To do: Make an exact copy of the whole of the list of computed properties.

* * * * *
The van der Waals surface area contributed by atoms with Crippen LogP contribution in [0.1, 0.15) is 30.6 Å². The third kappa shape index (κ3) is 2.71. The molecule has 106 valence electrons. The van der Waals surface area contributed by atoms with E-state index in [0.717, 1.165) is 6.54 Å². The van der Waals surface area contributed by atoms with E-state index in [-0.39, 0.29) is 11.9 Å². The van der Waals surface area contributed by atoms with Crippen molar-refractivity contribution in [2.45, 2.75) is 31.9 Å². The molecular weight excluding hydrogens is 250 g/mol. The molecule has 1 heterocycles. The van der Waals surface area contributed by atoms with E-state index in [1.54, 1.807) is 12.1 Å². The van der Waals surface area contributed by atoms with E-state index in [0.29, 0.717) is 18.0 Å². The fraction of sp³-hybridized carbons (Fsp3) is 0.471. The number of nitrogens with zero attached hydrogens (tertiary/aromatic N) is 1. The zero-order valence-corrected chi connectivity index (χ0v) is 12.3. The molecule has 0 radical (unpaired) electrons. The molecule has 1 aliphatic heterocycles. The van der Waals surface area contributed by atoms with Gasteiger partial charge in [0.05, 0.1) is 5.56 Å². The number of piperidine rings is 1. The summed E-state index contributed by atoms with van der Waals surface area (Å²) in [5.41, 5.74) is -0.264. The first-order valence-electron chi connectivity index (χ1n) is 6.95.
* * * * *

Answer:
The van der Waals surface area contributed by atoms with Crippen LogP contribution in [0.1, 0.15) is 30.6 Å². The third kappa shape index (κ3) is 2.71. The molecule has 106 valence electrons. The van der Waals surface area contributed by atoms with E-state index in [0.717, 1.165) is 6.54 Å². The van der Waals surface area contributed by atoms with E-state index in [-0.39, 0.29) is 11.9 Å². The van der Waals surface area contributed by atoms with Crippen molar-refractivity contribution in [2.45, 2.75) is 31.9 Å². The molecular weight excluding hydrogens is 250 g/mol. The molecule has 1 heterocycles. The van der Waals surface area contributed by atoms with E-state index in [1.54, 1.807) is 12.1 Å². The van der Waals surface area contributed by atoms with E-state index in [0.29, 0.717) is 18.0 Å². The fraction of sp³-hybridized carbons (Fsp3) is 0.471. The number of nitrogens with zero attached hydrogens (tertiary/aromatic N) is 1. The zero-order valence-corrected chi connectivity index (χ0v) is 12.3. The molecule has 0 radical (unpaired) electrons. The molecule has 1 aliphatic heterocycles. The van der Waals surface area contributed by atoms with Gasteiger partial charge in [0.05, 0.1) is 5.56 Å². The number of piperidine rings is 1. The summed E-state index contributed by atoms with van der Waals surface area (Å²) in [5.41, 5.74) is -0.264. The first-order valence-electron chi connectivity index (χ1n) is 6.95.